GET READY - JESUS IS COMING!
First Sunday of Advent C
Here we are at the beginning of the Church’s New Year - the season of Advent. It is a season of preparation. We have entered into the Christmas countdown period. Every day now we will see it in the newspapers and hear it on the radio and television, "24 shopping days until Christmas," "23 shopping days until Christmas," "22 shopping days until Christmas." All around us there are signs that Christmas is coming. What are some of those signs? - Stores are filled with Christmas decorations; Santa is at the mall; Christmas music is playing on the radio and television; Christmas cards are arriving in the mailbox and Christmas parties at work, at school, and at church.
In the weeks ahead the world around us is going to be absorbed by the feast of Christmas with gifts, parties, cards, and decorations; at least both Christians and non-Christians nobody will be indifferent to the reality that something is up. While many will be taking economic advantage of the season to do business, let us take spiritual advantage of it. The liturgy during this period asks us to spend some time reflecting on the mystery of Jesus coming to us as a human being. Christmas is a not only a wonderful time to celebrate the birth of Jesus. It is also a time to remember that Jesus promised that he would come again. We don't read much about that in the newspapers and we don't hear much talk about it on the radio or television, but Jesus told us to be prepared and to watch for his return.
Advent has a twofold character: On the one hand it is time of preparation for the Solemnities of Christmas in which the first coming of the Son of God to humanity is celebrated, and likewise a time when, by remembrance of this, minds and hearts are led to look forward to Christ’s Second coming at the end of time. That is why the first three weeks of Advent will focus on the Second Coming, while during the last week, the liturgical focus will be on the immediate preparation for Christmas. For these two reasons Advent is a period of devout and expectant delight.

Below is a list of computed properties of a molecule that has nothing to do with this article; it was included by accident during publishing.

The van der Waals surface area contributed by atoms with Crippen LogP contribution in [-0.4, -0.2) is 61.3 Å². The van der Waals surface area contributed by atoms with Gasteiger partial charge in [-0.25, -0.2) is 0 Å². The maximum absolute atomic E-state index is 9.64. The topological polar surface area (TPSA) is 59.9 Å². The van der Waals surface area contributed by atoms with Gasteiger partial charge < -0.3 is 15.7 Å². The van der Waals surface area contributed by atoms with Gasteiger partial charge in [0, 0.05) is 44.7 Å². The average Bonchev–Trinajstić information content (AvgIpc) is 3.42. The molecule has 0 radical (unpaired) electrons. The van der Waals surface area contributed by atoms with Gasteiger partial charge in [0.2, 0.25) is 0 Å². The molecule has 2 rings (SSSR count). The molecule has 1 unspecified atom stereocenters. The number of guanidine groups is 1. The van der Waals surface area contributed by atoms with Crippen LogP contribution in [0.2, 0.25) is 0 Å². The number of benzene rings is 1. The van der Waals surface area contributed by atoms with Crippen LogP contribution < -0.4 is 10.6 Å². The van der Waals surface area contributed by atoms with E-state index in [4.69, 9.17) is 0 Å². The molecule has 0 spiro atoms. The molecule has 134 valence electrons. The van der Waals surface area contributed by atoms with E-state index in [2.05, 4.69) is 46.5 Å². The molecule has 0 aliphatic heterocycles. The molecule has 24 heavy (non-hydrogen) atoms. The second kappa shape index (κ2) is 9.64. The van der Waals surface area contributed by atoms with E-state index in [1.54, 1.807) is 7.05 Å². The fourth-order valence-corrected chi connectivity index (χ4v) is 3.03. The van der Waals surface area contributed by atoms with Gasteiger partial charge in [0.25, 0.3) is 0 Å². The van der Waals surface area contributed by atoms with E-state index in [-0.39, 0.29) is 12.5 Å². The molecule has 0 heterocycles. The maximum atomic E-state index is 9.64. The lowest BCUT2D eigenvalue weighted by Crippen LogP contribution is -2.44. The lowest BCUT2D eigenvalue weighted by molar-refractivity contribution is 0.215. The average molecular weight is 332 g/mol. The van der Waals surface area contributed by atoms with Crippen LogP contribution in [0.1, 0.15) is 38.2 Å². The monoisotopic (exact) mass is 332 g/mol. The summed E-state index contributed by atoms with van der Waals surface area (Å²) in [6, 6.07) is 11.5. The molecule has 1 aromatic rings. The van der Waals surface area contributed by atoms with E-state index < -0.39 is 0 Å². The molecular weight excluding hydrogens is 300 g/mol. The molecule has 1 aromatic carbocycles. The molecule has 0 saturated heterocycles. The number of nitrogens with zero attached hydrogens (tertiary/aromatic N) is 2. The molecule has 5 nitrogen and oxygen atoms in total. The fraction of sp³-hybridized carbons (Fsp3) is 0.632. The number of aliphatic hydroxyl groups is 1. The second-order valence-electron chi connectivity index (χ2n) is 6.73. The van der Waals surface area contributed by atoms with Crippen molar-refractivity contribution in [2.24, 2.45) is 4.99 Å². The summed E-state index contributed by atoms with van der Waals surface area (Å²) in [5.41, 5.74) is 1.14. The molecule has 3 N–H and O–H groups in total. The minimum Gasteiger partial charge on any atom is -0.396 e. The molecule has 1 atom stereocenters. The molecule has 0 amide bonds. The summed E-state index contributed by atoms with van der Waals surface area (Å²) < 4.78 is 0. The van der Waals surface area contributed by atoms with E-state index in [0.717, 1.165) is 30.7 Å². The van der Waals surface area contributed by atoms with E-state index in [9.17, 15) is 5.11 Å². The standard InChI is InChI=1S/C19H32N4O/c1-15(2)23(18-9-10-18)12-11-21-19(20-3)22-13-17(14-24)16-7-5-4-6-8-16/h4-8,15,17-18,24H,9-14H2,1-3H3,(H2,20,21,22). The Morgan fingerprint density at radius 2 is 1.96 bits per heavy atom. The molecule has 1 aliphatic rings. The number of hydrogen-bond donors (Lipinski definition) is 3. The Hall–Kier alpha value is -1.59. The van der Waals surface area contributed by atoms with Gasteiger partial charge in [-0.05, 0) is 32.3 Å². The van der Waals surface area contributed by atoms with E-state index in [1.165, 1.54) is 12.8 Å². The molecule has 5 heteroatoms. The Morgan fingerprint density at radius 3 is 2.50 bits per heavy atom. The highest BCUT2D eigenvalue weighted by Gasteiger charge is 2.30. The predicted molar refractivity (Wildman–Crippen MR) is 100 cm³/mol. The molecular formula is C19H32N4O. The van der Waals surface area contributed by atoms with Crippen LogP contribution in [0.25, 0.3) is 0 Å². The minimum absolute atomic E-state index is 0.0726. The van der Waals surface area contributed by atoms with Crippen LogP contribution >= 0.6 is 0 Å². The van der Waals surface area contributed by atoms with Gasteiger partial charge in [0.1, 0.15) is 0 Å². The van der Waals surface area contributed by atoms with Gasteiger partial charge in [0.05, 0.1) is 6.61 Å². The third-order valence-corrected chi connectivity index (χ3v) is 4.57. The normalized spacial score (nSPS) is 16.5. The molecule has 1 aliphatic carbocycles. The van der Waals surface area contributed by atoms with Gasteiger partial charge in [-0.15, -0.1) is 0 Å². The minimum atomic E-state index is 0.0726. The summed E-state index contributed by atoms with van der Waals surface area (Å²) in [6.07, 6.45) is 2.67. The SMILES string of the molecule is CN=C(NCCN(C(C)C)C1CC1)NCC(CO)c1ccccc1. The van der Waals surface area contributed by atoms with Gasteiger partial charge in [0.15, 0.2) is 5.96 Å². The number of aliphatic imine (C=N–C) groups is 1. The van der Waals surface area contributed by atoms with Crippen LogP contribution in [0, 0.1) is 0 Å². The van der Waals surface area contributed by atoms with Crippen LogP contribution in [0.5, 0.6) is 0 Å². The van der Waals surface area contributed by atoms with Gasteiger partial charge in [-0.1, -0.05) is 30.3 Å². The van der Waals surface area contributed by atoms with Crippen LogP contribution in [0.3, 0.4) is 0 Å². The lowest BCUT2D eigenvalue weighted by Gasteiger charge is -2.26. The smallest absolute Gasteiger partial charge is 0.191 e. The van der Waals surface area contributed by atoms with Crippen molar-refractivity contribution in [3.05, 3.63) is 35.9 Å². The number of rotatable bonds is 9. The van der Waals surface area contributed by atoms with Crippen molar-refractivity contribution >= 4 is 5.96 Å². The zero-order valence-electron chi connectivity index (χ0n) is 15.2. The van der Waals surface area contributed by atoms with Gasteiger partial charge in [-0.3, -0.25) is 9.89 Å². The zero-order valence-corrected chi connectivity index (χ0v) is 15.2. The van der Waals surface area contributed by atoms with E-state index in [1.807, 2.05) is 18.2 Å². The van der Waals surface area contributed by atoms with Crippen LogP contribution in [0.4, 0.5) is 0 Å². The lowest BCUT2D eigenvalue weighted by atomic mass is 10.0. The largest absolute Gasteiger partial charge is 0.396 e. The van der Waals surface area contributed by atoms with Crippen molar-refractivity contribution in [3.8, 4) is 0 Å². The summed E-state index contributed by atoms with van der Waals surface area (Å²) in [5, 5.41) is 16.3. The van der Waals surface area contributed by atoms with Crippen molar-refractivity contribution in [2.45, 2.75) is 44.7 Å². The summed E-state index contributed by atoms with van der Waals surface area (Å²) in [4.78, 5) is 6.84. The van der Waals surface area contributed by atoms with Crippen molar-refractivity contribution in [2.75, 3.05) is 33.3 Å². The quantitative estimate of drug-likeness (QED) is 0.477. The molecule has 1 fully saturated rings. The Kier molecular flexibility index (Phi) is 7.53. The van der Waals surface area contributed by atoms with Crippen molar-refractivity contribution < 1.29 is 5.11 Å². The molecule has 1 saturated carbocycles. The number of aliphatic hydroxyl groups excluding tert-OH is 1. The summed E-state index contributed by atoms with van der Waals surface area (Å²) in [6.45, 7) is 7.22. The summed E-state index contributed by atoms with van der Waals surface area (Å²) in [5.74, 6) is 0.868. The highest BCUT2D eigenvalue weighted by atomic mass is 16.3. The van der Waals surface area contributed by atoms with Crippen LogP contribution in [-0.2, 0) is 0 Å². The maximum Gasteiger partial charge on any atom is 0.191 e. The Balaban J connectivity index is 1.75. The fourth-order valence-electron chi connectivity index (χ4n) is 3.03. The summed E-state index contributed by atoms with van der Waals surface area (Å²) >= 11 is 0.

The Bible tells us that Jesus could return any time and that we need to be ready. Normally when we have news that a very important family friend is visiting we get excited and may begin to prepare a few things including making ourselves and the house tidy. That is normal. When you have a visitation of officials of senior ranking to your work place we normally spend some time to be nit and smart lest we get a bad report. That is also normal. Some call this visitation phobia. Visitation phobia is probably not totally hypocrisy. It is just one way of admitting that we are imperfect in many, many ways. We all admit the importance to prepare for exams, rehearsal for a performance and spending some time for face makeups before we appear for a TV interview; and that is all fine. The same wisdom tells us that our souls need some spiritual makeups before we appear for Christmas celebrations. Does that make sense?
God knows our true nature and so the church sets up a liturgical calendar to deal with our different situations. Advent season is a proclamation that humanity will soon be under divine visitation and so the scriptural message is a prophetic invitation for us to be ready for this great divine visitation. How are we to be ready?
During advent we are encouraged to participate in the Sacrament of Penance and Reconciliation as the core preparation for Christmas. The Responsorial Psalm 25, “to you, O Lord, I lift up my soul,” reminds us that all of our desires, which are created for the Divine, are now disordered from the Fall and we have to allow God to re-order them so He can guide our paths to Him. All of us need to recognize that we are sinners in need of a savior and that His paths are right for us, if we allow Him to guide us and teach us His truth.
As we look forward to Christmas day, we also look forward to the day when Jesus will come again. Today we light the candle of hope on our advent wreath. Just as the people of Israel found hope in the promises of God, we find hope in Jesus' promise that he will come again. Advent is not a time to grow weary and drowsy due to sin. It is time to elevate our being and with one voice say: “TO YOU, O LORD, I LIFT U